THE BOURSE WHISPERER: Peak Resources (ASX: PEK) has reported the development of a process to physically upgrade rare earth mineralisation at the company’s Ngualla rare earths project in Tanzania.
The company has used a combination of Wet High Gradient Magnetic Separation (WHGMS) and a specialised flotation regime, which it claims has demonstrated 38 per cent of the plant feed can be rejected prior to acid leaching for just a 5 per cent loss in rare earth content.
Peak said the new process will result in reduced capital and operating costs for the Ngualla project .
Mass and rare earth recovery summary for beneficiation test work on weathered SREZ mineralisation. Source: Company announcement
Peak considers the beneficiation process, combined with a simple sulphuric acid leach using acid produced on site supports its vision for the 100 per cent-owned project to be a low-cost, long term rare earth producer.
The physical upgrade process will be included in a Scoping Study that is due for completion by mid-December.
“This achievement is a very important breakthrough by Peak’s Technical Team,” Peak Resources managing director Richard Beazley said in the company’s announcement to the Australian Securities Exchange.
“We have always said we intend to be a low cost producer and the physical upgrade will contribute significantly to achieving this.
“We have a high grade deposit, the mineralisation is shallow, has excellent metallurgical characteristics, and with this physical upgrade and the forthcoming Scoping Study we believe Peak is very well placed to continue hitting its milestones.”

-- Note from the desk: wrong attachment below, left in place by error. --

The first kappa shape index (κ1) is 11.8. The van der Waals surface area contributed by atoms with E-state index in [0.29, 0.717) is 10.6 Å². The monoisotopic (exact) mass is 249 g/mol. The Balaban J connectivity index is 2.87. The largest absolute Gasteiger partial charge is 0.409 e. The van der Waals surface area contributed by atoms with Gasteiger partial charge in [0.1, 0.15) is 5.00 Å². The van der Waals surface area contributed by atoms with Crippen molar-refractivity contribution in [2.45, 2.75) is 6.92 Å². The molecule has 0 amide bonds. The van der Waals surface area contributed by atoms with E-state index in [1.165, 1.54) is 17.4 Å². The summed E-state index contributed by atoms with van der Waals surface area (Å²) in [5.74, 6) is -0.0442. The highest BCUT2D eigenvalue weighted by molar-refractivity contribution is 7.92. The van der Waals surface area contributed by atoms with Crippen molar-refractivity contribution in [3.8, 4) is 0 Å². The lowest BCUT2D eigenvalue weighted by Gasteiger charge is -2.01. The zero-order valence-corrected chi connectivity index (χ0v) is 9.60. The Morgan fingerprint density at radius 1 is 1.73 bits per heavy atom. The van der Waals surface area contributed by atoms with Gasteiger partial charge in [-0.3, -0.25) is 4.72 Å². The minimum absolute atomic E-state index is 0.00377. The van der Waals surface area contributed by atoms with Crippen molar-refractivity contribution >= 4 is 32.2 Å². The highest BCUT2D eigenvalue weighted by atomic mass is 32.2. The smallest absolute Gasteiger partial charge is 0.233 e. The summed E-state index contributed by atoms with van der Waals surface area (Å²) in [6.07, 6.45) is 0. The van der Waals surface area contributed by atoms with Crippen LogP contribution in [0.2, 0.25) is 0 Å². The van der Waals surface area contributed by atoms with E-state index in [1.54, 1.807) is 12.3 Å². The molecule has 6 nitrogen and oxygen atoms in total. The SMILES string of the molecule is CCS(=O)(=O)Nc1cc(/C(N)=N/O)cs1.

Peak completed a maiden Mineral Resource estimate at Ngualla in February 2012 of 170 million tonnes grading 2.24 per cent of rare earth oxides (REO) for 3.8 million tonnes of contained REO.
Within this resource there is a highly weathered and near surface zone estimated at 40 million tonnes at 4.07 per cent REO for 1.6 million tonnes of contained REO.
Ngualla is a bulk deposit which is largely outcropping and has the lowest uranium and thorium levels of any major rare earth deposit in the world.
Peak has proved a simple sulphuric acid leach processing route to produce a high-grade, high-purity rare earth concentrate.
Rare earth leach extraction rates of up to 96.5 per cent and averaging 80 per cent were returned from across the central portion of the Southern Rare Earth Zone (SREZ), the Bastnaesite Zone that is targeted for first production by early 2016.